Obama's 'Women Decide 2012' Bus Rallies Support in Grand Junction
KREX News Room
GRAND JUNCTION, Colo. On Monday the Women Decide 2012 bus made a stop in Grand Junction.
Notable supporters on the bus talked about why they believe a win for President Barack Obama is crucial in protecting women's rights.
These women say they aren't a special issue or a special interest group, but that they are crucial to the future of this country. They say President Obama gets that.
U.S. Secretary of Health and Human Services Kathleen Sebelius said, "A great deal of difference between the candidates on issues that directly affect women's health, directly affect women's pocketbooks."
Stephanie Schriock, president of EMILY's List, said, "And then moving the health care reform that says to you and to me and to the women across Colorado, that we're no longer pre-existing conditions. That is a sea change for women and families in this country."
One key issue on the minds of women is getting equal pay.
EPA administrator Lisa Jackson said, "Women on average make 77 cents for each dollar a man makes, and over the course of their lifetime that's $430,000."
"President Obama right off the bat came into office and made sure that we passed the Lilly Ledbetter Fair Pay Act, something that had not been done," Schriock said.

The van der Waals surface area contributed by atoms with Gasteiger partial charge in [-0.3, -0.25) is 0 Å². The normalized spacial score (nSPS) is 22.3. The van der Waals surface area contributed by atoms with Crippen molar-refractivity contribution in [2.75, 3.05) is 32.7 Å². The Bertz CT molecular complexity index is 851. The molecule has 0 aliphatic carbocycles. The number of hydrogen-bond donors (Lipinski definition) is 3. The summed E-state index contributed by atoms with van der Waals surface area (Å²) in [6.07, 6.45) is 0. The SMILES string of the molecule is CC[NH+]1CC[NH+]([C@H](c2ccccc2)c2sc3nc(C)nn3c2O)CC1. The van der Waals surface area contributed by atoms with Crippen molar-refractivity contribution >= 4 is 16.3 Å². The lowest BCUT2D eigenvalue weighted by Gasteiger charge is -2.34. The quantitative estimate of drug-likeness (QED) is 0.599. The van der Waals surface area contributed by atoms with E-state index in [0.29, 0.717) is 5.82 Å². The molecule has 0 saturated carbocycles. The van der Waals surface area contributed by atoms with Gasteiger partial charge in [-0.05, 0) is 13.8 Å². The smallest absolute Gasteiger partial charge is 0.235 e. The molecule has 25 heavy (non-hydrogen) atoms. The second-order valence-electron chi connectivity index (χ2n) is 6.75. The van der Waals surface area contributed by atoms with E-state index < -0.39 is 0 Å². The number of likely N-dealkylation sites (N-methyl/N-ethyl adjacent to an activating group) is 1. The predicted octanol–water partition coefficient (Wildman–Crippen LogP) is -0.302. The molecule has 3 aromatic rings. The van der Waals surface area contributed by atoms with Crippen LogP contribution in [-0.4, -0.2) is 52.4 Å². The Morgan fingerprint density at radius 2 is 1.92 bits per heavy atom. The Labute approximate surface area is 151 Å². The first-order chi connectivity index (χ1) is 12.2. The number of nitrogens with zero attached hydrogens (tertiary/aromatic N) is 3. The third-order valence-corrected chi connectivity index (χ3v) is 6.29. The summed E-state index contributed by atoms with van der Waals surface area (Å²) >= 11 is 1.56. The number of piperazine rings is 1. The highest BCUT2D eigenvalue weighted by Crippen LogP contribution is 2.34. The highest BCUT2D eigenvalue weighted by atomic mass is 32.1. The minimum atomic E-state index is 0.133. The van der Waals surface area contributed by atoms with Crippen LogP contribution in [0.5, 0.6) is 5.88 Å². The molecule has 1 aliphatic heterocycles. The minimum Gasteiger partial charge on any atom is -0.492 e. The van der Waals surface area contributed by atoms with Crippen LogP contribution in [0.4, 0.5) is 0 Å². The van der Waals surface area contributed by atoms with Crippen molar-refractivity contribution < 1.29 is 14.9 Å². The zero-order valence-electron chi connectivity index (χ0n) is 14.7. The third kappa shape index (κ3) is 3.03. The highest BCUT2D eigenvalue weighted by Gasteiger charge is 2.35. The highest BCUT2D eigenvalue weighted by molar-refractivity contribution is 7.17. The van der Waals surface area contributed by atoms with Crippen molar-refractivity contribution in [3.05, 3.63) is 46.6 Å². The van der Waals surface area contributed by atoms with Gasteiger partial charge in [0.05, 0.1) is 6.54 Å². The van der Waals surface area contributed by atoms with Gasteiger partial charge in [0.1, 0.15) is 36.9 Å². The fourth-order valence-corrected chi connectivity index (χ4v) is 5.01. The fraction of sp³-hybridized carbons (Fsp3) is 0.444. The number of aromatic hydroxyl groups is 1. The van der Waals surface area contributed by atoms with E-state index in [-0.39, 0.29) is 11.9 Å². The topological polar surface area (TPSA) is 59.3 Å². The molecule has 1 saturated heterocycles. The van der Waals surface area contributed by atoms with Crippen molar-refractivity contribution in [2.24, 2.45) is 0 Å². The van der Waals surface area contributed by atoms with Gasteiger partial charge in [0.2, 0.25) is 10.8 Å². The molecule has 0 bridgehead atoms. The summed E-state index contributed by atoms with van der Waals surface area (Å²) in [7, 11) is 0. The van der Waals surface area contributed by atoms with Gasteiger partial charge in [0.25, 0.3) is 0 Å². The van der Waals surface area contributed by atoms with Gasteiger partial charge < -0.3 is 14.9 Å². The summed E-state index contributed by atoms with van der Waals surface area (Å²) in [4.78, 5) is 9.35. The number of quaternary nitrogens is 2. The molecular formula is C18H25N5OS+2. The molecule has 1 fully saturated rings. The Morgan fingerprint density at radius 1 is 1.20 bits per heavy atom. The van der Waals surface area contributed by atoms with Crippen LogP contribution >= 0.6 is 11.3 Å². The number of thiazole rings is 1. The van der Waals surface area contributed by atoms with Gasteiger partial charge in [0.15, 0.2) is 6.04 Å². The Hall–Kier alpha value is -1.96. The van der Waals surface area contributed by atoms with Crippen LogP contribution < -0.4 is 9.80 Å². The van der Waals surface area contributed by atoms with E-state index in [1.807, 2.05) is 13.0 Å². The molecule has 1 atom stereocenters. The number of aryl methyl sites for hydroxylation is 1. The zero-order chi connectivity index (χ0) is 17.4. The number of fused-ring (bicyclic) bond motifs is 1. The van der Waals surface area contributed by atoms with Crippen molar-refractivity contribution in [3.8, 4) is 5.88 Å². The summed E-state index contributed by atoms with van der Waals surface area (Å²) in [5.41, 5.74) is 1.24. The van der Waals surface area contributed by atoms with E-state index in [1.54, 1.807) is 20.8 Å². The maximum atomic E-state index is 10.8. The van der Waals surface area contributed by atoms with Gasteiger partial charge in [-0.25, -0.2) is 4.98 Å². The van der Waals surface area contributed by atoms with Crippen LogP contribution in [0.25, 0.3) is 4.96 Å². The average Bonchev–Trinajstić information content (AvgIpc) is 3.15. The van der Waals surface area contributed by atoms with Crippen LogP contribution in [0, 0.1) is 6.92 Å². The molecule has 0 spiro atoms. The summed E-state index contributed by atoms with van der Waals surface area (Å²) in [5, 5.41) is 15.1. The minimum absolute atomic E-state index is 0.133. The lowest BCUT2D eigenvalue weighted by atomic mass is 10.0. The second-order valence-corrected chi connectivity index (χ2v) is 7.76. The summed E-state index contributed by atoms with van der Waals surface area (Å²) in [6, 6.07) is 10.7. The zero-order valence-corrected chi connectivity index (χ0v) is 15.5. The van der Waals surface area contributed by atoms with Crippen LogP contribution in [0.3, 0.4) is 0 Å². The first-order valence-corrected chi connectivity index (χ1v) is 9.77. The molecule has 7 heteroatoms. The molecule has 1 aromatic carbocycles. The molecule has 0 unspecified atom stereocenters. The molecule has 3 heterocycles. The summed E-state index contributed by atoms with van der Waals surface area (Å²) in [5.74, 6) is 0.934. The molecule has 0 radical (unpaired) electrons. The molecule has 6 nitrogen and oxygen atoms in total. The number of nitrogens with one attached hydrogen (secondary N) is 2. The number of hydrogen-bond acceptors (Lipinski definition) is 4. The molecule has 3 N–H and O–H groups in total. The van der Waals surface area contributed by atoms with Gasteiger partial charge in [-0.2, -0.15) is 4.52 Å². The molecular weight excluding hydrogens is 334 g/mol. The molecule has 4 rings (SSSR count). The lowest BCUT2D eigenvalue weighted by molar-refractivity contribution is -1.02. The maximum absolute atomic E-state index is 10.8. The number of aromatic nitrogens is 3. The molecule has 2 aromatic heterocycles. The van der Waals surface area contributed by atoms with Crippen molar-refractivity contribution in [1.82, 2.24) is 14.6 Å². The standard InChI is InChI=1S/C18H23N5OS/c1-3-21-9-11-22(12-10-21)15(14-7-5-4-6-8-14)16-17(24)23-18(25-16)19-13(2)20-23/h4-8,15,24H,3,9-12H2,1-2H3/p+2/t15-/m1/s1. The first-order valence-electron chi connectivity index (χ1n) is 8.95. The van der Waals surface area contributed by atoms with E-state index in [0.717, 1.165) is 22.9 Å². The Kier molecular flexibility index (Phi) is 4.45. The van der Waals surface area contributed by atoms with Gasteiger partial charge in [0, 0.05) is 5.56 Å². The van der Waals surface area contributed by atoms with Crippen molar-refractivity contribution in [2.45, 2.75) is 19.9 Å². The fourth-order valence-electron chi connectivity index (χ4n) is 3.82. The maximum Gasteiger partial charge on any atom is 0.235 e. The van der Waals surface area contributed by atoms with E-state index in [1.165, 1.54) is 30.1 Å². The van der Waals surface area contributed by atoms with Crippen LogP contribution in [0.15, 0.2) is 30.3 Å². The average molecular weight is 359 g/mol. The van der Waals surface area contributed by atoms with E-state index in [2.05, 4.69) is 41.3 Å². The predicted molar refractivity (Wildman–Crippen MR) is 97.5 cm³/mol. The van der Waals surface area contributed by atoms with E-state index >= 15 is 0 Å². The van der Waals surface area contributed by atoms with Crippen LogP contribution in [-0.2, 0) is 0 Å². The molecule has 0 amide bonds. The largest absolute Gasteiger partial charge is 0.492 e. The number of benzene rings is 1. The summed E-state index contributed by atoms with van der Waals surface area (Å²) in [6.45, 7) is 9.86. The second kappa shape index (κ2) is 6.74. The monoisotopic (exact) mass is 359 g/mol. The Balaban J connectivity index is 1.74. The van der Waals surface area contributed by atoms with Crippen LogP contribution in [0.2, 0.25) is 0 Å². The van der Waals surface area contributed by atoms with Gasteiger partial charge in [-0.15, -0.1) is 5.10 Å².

The women are criticizing Mitt Romney for going back on what he previously said he stood for in order to get women's votes.
Sebelius said, "I think what we are seeing is a candidate who really has been running for president for six years. He ran in '08, it was unsuccessful, running again in 2012 … who has made it very clear what his positions are but has spent about the last month trying to tell people that's really not what he believes. He has chosen a running mate, Paul Ryan, who probably has the most conservative record on women's issues than any member of the House of Representatives."
These Obama supporters fear a Romney-Ryan ticket would take the country back in time.
"Mitt Romney and Paul Ryan have made it clear that they want to roll the clock back on our rights, our freedoms and our economic opportunities," Schriock said.
"I think young women have the most to risk because their health futures and economic futures are on the line," said Sebelius.
These women are encouraging all women to get to the polls and exercise their right to vote and shape this country.
The Women Decide 2012 bus also made stops in Glenwood Springs, Silverthorne and Evergreen.